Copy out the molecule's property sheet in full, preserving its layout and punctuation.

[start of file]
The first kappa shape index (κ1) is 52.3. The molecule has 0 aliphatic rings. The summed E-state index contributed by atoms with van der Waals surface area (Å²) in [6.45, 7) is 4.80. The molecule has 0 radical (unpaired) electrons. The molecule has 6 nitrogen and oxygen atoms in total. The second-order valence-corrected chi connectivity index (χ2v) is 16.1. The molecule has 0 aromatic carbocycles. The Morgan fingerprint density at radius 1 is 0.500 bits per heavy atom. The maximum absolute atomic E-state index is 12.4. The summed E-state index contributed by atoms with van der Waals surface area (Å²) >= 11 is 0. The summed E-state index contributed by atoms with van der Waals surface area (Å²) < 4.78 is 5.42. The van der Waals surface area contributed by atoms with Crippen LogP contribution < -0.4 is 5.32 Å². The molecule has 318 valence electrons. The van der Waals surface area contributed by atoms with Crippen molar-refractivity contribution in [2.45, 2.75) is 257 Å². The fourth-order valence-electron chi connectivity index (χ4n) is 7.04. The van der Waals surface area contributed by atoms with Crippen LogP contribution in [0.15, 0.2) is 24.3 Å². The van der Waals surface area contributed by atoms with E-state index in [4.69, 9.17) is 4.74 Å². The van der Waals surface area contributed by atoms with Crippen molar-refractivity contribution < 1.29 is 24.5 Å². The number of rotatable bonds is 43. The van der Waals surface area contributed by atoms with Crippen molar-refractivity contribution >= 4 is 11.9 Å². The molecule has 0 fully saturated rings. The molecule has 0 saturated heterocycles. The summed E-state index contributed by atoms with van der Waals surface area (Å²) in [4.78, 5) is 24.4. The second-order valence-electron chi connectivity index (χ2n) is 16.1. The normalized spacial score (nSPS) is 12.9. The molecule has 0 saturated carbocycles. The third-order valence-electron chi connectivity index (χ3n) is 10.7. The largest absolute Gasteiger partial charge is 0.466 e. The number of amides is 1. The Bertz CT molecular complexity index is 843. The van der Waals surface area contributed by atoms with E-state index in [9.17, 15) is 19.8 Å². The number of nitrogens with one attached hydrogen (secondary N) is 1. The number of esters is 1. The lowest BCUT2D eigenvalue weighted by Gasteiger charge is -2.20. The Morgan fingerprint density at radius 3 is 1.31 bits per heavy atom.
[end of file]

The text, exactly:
The first kappa shape index (κ1) is 52.3. The molecule has 0 aliphatic rings. The summed E-state index contributed by atoms with van der Waals surface area (Å²) in [6.45, 7) is 4.80. The molecule has 0 radical (unpaired) electrons. The molecule has 6 nitrogen and oxygen atoms in total. The second-order valence-corrected chi connectivity index (χ2v) is 16.1. The molecule has 0 aromatic carbocycles. The Morgan fingerprint density at radius 1 is 0.500 bits per heavy atom. The maximum absolute atomic E-state index is 12.4. The summed E-state index contributed by atoms with van der Waals surface area (Å²) >= 11 is 0. The summed E-state index contributed by atoms with van der Waals surface area (Å²) < 4.78 is 5.42. The van der Waals surface area contributed by atoms with Crippen LogP contribution < -0.4 is 5.32 Å². The molecule has 318 valence electrons. The van der Waals surface area contributed by atoms with Crippen molar-refractivity contribution in [2.45, 2.75) is 257 Å². The fourth-order valence-electron chi connectivity index (χ4n) is 7.04. The van der Waals surface area contributed by atoms with Crippen LogP contribution in [0.15, 0.2) is 24.3 Å². The van der Waals surface area contributed by atoms with E-state index in [4.69, 9.17) is 4.74 Å². The van der Waals surface area contributed by atoms with Crippen molar-refractivity contribution < 1.29 is 24.5 Å². The number of rotatable bonds is 43. The van der Waals surface area contributed by atoms with Crippen molar-refractivity contribution >= 4 is 11.9 Å². The molecule has 0 fully saturated rings. The molecule has 0 saturated heterocycles. The summed E-state index contributed by atoms with van der Waals surface area (Å²) in [4.78, 5) is 24.4. The second-order valence-electron chi connectivity index (χ2n) is 16.1. The normalized spacial score (nSPS) is 12.9. The molecule has 0 saturated carbocycles. The third-order valence-electron chi connectivity index (χ3n) is 10.7. The largest absolute Gasteiger partial charge is 0.466 e. The number of amides is 1. The Bertz CT molecular complexity index is 843. The van der Waals surface area contributed by atoms with E-state index in [9.17, 15) is 19.8 Å². The number of nitrogens with one attached hydrogen (secondary N) is 1. The number of esters is 1. The lowest BCUT2D eigenvalue weighted by Gasteiger charge is -2.20. The Morgan fingerprint density at radius 3 is 1.31 bits per heavy atom.